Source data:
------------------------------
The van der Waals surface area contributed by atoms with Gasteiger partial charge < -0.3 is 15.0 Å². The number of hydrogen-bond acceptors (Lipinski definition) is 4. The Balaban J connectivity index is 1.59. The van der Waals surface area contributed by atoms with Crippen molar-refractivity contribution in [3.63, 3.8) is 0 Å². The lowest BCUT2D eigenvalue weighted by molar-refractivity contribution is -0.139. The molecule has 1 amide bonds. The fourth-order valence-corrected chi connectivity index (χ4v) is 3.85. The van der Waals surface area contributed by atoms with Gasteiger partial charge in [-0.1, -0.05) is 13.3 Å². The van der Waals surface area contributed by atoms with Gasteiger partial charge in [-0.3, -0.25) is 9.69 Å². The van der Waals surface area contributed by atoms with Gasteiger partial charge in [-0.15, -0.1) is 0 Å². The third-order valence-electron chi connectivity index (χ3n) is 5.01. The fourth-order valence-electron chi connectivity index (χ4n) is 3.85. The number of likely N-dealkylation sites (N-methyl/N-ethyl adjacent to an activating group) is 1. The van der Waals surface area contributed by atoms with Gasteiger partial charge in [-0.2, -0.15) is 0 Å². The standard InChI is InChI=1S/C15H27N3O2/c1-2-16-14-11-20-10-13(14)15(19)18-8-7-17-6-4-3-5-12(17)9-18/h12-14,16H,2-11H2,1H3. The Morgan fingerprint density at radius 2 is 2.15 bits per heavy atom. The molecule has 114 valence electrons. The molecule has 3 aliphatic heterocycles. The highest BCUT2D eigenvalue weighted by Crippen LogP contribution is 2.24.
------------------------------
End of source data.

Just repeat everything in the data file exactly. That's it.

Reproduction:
The van der Waals surface area contributed by atoms with Gasteiger partial charge < -0.3 is 15.0 Å². The number of hydrogen-bond acceptors (Lipinski definition) is 4. The Balaban J connectivity index is 1.59. The van der Waals surface area contributed by atoms with Crippen molar-refractivity contribution in [3.63, 3.8) is 0 Å². The lowest BCUT2D eigenvalue weighted by molar-refractivity contribution is -0.139. The molecule has 1 amide bonds. The fourth-order valence-corrected chi connectivity index (χ4v) is 3.85. The van der Waals surface area contributed by atoms with Gasteiger partial charge in [-0.1, -0.05) is 13.3 Å². The van der Waals surface area contributed by atoms with Gasteiger partial charge in [-0.3, -0.25) is 9.69 Å². The van der Waals surface area contributed by atoms with Gasteiger partial charge in [-0.15, -0.1) is 0 Å². The third-order valence-electron chi connectivity index (χ3n) is 5.01. The fourth-order valence-electron chi connectivity index (χ4n) is 3.85. The number of likely N-dealkylation sites (N-methyl/N-ethyl adjacent to an activating group) is 1. The van der Waals surface area contributed by atoms with Gasteiger partial charge in [-0.2, -0.15) is 0 Å². The standard InChI is InChI=1S/C15H27N3O2/c1-2-16-14-11-20-10-13(14)15(19)18-8-7-17-6-4-3-5-12(17)9-18/h12-14,16H,2-11H2,1H3. The Morgan fingerprint density at radius 2 is 2.15 bits per heavy atom. The molecule has 114 valence electrons. The molecule has 3 aliphatic heterocycles. The highest BCUT2D eigenvalue weighted by Crippen LogP contribution is 2.24.